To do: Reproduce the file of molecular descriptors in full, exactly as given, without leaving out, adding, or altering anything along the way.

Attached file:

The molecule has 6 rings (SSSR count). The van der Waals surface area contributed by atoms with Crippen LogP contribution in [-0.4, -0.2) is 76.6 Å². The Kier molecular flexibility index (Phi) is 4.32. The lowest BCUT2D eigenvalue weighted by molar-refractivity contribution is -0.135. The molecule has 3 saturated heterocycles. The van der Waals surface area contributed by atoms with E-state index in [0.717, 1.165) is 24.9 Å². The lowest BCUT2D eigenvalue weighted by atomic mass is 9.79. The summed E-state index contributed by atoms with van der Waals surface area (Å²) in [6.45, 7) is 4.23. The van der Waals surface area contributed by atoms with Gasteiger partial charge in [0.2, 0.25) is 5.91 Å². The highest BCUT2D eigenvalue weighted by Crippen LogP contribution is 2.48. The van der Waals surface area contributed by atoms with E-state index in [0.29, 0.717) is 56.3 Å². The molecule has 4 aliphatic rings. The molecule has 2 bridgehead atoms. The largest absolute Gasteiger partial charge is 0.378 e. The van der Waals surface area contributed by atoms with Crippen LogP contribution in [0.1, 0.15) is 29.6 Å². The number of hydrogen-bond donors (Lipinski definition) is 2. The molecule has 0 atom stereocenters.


The molecule has 6 rings (SSSR count). The van der Waals surface area contributed by atoms with Crippen LogP contribution in [-0.4, -0.2) is 76.6 Å². The Kier molecular flexibility index (Phi) is 4.32. The lowest BCUT2D eigenvalue weighted by molar-refractivity contribution is -0.135. The molecule has 3 saturated heterocycles. The van der Waals surface area contributed by atoms with E-state index in [0.717, 1.165) is 24.9 Å². The lowest BCUT2D eigenvalue weighted by atomic mass is 9.79. The summed E-state index contributed by atoms with van der Waals surface area (Å²) in [6.45, 7) is 4.23. The van der Waals surface area contributed by atoms with Gasteiger partial charge in [0.2, 0.25) is 5.91 Å². The highest BCUT2D eigenvalue weighted by Crippen LogP contribution is 2.48. The van der Waals surface area contributed by atoms with E-state index in [0.29, 0.717) is 56.3 Å². The molecule has 4 aliphatic rings. The molecule has 2 bridgehead atoms. The largest absolute Gasteiger partial charge is 0.378 e. The van der Waals surface area contributed by atoms with Crippen LogP contribution in [0.1, 0.15) is 29.6 Å². The number of hydrogen-bond donors (Lipinski definition) is 2. The molecule has 0 atom stereocenters.